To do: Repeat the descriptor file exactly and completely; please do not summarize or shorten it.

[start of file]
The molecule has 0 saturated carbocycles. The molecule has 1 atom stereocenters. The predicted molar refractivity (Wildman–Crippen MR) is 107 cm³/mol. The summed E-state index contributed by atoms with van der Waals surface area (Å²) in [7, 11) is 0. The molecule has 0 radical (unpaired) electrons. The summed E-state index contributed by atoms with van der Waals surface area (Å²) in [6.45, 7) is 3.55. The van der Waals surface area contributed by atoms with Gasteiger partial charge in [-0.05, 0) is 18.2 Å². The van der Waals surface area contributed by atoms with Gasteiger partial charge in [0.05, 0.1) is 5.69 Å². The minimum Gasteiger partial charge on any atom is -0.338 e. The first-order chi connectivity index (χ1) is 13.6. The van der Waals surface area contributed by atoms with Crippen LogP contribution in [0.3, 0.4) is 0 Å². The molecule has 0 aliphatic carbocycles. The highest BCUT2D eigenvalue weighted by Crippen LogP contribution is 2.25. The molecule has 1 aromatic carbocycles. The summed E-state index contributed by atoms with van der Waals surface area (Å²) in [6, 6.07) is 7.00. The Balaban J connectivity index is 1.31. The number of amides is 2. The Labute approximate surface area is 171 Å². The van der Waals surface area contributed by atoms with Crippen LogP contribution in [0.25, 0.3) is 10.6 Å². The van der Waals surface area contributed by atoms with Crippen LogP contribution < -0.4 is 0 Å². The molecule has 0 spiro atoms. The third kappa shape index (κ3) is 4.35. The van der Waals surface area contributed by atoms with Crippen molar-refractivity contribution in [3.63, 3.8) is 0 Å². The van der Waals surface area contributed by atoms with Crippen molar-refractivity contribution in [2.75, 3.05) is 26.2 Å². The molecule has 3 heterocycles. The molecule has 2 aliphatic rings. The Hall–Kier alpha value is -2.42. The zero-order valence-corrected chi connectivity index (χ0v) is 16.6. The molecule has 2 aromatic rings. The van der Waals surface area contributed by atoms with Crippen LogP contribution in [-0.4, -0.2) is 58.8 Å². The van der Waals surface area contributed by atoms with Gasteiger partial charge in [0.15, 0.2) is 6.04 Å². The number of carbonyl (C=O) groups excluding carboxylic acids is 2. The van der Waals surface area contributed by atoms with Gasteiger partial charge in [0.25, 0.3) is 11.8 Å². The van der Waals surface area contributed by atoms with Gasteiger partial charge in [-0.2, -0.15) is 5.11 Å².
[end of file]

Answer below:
The molecule has 0 saturated carbocycles. The molecule has 1 atom stereocenters. The predicted molar refractivity (Wildman–Crippen MR) is 107 cm³/mol. The summed E-state index contributed by atoms with van der Waals surface area (Å²) in [7, 11) is 0. The molecule has 0 radical (unpaired) electrons. The summed E-state index contributed by atoms with van der Waals surface area (Å²) in [6.45, 7) is 3.55. The van der Waals surface area contributed by atoms with Gasteiger partial charge in [-0.05, 0) is 18.2 Å². The van der Waals surface area contributed by atoms with Gasteiger partial charge in [0.05, 0.1) is 5.69 Å². The minimum Gasteiger partial charge on any atom is -0.338 e. The first-order chi connectivity index (χ1) is 13.6. The van der Waals surface area contributed by atoms with Crippen LogP contribution in [0.3, 0.4) is 0 Å². The molecule has 0 aliphatic carbocycles. The highest BCUT2D eigenvalue weighted by Crippen LogP contribution is 2.25. The molecule has 1 aromatic carbocycles. The summed E-state index contributed by atoms with van der Waals surface area (Å²) in [6, 6.07) is 7.00. The Balaban J connectivity index is 1.31. The number of amides is 2. The Labute approximate surface area is 171 Å². The van der Waals surface area contributed by atoms with Crippen LogP contribution in [0.25, 0.3) is 10.6 Å². The van der Waals surface area contributed by atoms with Crippen LogP contribution < -0.4 is 0 Å². The molecule has 0 spiro atoms. The third kappa shape index (κ3) is 4.35. The van der Waals surface area contributed by atoms with Crippen molar-refractivity contribution in [3.63, 3.8) is 0 Å². The van der Waals surface area contributed by atoms with Crippen molar-refractivity contribution in [2.75, 3.05) is 26.2 Å². The molecule has 3 heterocycles. The molecule has 2 aliphatic rings. The Hall–Kier alpha value is -2.42. The zero-order valence-corrected chi connectivity index (χ0v) is 16.6. The molecule has 2 aromatic rings. The van der Waals surface area contributed by atoms with Crippen LogP contribution in [-0.4, -0.2) is 58.8 Å². The van der Waals surface area contributed by atoms with Gasteiger partial charge in [0.15, 0.2) is 6.04 Å². The number of carbonyl (C=O) groups excluding carboxylic acids is 2. The van der Waals surface area contributed by atoms with Gasteiger partial charge in [0.25, 0.3) is 11.8 Å². The van der Waals surface area contributed by atoms with Gasteiger partial charge in [-0.2, -0.15) is 5.11 Å².